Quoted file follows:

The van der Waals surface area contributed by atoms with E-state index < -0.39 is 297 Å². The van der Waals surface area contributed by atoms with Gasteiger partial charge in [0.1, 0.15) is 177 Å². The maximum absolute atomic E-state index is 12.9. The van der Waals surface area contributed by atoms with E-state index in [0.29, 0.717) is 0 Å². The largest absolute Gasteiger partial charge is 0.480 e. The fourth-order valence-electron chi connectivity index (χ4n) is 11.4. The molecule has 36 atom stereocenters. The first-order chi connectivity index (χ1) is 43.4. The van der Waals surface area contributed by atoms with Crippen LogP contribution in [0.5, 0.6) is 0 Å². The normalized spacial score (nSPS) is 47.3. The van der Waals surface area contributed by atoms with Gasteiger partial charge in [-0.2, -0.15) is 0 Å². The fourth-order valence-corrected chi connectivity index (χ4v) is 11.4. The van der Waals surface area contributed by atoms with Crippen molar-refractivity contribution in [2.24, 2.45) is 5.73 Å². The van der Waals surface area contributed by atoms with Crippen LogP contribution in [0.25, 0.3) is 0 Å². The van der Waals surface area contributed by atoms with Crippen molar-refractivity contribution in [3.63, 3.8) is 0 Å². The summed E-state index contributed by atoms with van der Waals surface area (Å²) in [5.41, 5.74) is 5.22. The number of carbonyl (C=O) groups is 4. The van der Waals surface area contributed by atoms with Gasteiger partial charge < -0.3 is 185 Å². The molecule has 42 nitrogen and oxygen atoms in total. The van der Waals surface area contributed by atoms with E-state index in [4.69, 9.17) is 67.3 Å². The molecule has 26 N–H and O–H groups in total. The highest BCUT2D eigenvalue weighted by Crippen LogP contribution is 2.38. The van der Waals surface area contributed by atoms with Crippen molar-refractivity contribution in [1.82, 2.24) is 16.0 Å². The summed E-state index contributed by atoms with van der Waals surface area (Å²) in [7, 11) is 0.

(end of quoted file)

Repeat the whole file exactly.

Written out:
The van der Waals surface area contributed by atoms with E-state index < -0.39 is 297 Å². The van der Waals surface area contributed by atoms with Gasteiger partial charge in [0.1, 0.15) is 177 Å². The maximum absolute atomic E-state index is 12.9. The van der Waals surface area contributed by atoms with E-state index in [0.29, 0.717) is 0 Å². The largest absolute Gasteiger partial charge is 0.480 e. The fourth-order valence-electron chi connectivity index (χ4n) is 11.4. The molecule has 36 atom stereocenters. The first-order chi connectivity index (χ1) is 43.4. The van der Waals surface area contributed by atoms with Crippen LogP contribution in [0.5, 0.6) is 0 Å². The normalized spacial score (nSPS) is 47.3. The van der Waals surface area contributed by atoms with Gasteiger partial charge in [-0.2, -0.15) is 0 Å². The fourth-order valence-corrected chi connectivity index (χ4v) is 11.4. The van der Waals surface area contributed by atoms with Crippen molar-refractivity contribution in [2.24, 2.45) is 5.73 Å². The van der Waals surface area contributed by atoms with Crippen LogP contribution in [0.25, 0.3) is 0 Å². The van der Waals surface area contributed by atoms with Crippen molar-refractivity contribution in [3.63, 3.8) is 0 Å². The summed E-state index contributed by atoms with van der Waals surface area (Å²) in [5.41, 5.74) is 5.22. The number of carbonyl (C=O) groups is 4. The van der Waals surface area contributed by atoms with Gasteiger partial charge < -0.3 is 185 Å². The molecule has 42 nitrogen and oxygen atoms in total. The van der Waals surface area contributed by atoms with E-state index in [4.69, 9.17) is 67.3 Å². The molecule has 26 N–H and O–H groups in total. The highest BCUT2D eigenvalue weighted by Crippen LogP contribution is 2.38. The van der Waals surface area contributed by atoms with Crippen molar-refractivity contribution in [1.82, 2.24) is 16.0 Å². The summed E-state index contributed by atoms with van der Waals surface area (Å²) in [7, 11) is 0.